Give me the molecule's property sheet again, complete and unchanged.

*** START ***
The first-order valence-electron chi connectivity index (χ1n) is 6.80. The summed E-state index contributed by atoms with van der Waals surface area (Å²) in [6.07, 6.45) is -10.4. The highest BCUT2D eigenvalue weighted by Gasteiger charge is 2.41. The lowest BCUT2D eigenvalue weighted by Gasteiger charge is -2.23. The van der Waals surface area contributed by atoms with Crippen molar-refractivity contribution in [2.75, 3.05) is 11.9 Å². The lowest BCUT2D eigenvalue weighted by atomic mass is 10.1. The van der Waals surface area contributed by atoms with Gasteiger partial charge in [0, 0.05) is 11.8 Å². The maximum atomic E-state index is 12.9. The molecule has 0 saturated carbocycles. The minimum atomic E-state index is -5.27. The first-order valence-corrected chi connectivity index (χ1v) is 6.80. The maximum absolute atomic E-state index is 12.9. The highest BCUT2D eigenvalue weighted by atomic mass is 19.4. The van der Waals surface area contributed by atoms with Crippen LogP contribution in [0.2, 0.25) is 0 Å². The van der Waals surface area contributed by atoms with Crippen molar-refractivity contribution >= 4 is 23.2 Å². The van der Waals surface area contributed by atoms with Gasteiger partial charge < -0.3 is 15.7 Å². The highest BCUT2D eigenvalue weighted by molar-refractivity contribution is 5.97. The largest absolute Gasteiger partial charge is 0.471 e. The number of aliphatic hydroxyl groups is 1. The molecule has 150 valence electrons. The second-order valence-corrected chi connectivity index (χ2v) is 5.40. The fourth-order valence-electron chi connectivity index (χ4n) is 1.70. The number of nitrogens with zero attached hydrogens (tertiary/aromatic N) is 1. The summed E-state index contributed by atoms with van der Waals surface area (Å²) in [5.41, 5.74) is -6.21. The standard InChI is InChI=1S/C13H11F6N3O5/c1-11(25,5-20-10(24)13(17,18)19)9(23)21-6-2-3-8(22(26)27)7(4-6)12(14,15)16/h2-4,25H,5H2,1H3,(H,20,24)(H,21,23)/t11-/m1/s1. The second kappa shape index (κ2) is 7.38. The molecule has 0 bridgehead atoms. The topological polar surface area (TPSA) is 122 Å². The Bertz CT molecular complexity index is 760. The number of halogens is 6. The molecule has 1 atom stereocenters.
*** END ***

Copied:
The first-order valence-electron chi connectivity index (χ1n) is 6.80. The summed E-state index contributed by atoms with van der Waals surface area (Å²) in [6.07, 6.45) is -10.4. The highest BCUT2D eigenvalue weighted by Gasteiger charge is 2.41. The lowest BCUT2D eigenvalue weighted by Gasteiger charge is -2.23. The van der Waals surface area contributed by atoms with Crippen molar-refractivity contribution in [2.75, 3.05) is 11.9 Å². The lowest BCUT2D eigenvalue weighted by atomic mass is 10.1. The van der Waals surface area contributed by atoms with Gasteiger partial charge in [0, 0.05) is 11.8 Å². The maximum atomic E-state index is 12.9. The molecule has 0 saturated carbocycles. The minimum atomic E-state index is -5.27. The first-order valence-corrected chi connectivity index (χ1v) is 6.80. The maximum absolute atomic E-state index is 12.9. The highest BCUT2D eigenvalue weighted by atomic mass is 19.4. The van der Waals surface area contributed by atoms with Crippen LogP contribution in [0.2, 0.25) is 0 Å². The van der Waals surface area contributed by atoms with Crippen molar-refractivity contribution >= 4 is 23.2 Å². The van der Waals surface area contributed by atoms with Gasteiger partial charge < -0.3 is 15.7 Å². The highest BCUT2D eigenvalue weighted by molar-refractivity contribution is 5.97. The largest absolute Gasteiger partial charge is 0.471 e. The number of aliphatic hydroxyl groups is 1. The molecule has 150 valence electrons. The second-order valence-corrected chi connectivity index (χ2v) is 5.40. The fourth-order valence-electron chi connectivity index (χ4n) is 1.70. The number of nitrogens with zero attached hydrogens (tertiary/aromatic N) is 1. The summed E-state index contributed by atoms with van der Waals surface area (Å²) in [5.41, 5.74) is -6.21. The standard InChI is InChI=1S/C13H11F6N3O5/c1-11(25,5-20-10(24)13(17,18)19)9(23)21-6-2-3-8(22(26)27)7(4-6)12(14,15)16/h2-4,25H,5H2,1H3,(H,20,24)(H,21,23)/t11-/m1/s1. The second kappa shape index (κ2) is 7.38. The molecule has 0 bridgehead atoms. The topological polar surface area (TPSA) is 122 Å². The Bertz CT molecular complexity index is 760. The number of halogens is 6. The molecule has 1 atom stereocenters.